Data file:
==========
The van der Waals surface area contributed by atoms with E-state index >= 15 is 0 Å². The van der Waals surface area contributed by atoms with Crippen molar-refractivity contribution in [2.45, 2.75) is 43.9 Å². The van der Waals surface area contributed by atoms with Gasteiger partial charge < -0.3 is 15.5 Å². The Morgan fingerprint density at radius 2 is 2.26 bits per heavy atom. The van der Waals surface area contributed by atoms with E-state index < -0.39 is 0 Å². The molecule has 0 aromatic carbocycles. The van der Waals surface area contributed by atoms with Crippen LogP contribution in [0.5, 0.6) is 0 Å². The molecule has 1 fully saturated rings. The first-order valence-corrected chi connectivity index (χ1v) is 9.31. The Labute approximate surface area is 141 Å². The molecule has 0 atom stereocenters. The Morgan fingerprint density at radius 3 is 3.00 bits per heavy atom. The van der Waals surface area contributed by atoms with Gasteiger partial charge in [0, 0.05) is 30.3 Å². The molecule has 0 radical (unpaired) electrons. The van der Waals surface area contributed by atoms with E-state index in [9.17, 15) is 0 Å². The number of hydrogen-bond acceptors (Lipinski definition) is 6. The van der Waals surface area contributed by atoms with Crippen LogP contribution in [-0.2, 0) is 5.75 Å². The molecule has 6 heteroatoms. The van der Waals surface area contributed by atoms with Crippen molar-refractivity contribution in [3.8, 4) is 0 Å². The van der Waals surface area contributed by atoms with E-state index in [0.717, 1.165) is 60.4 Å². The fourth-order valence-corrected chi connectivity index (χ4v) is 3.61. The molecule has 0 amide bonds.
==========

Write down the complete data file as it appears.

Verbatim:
The van der Waals surface area contributed by atoms with E-state index >= 15 is 0 Å². The van der Waals surface area contributed by atoms with Crippen molar-refractivity contribution in [2.45, 2.75) is 43.9 Å². The van der Waals surface area contributed by atoms with Gasteiger partial charge < -0.3 is 15.5 Å². The Morgan fingerprint density at radius 2 is 2.26 bits per heavy atom. The van der Waals surface area contributed by atoms with E-state index < -0.39 is 0 Å². The molecule has 0 aromatic carbocycles. The van der Waals surface area contributed by atoms with Crippen LogP contribution in [0.5, 0.6) is 0 Å². The molecule has 1 fully saturated rings. The first-order valence-corrected chi connectivity index (χ1v) is 9.31. The Labute approximate surface area is 141 Å². The molecule has 0 atom stereocenters. The Morgan fingerprint density at radius 3 is 3.00 bits per heavy atom. The van der Waals surface area contributed by atoms with Gasteiger partial charge in [0, 0.05) is 30.3 Å². The molecule has 0 radical (unpaired) electrons. The van der Waals surface area contributed by atoms with E-state index in [9.17, 15) is 0 Å². The number of hydrogen-bond acceptors (Lipinski definition) is 6. The van der Waals surface area contributed by atoms with Crippen LogP contribution in [-0.2, 0) is 5.75 Å². The molecule has 6 heteroatoms. The van der Waals surface area contributed by atoms with Crippen molar-refractivity contribution in [3.8, 4) is 0 Å². The van der Waals surface area contributed by atoms with E-state index in [0.717, 1.165) is 60.4 Å². The fourth-order valence-corrected chi connectivity index (χ4v) is 3.61. The molecule has 0 amide bonds.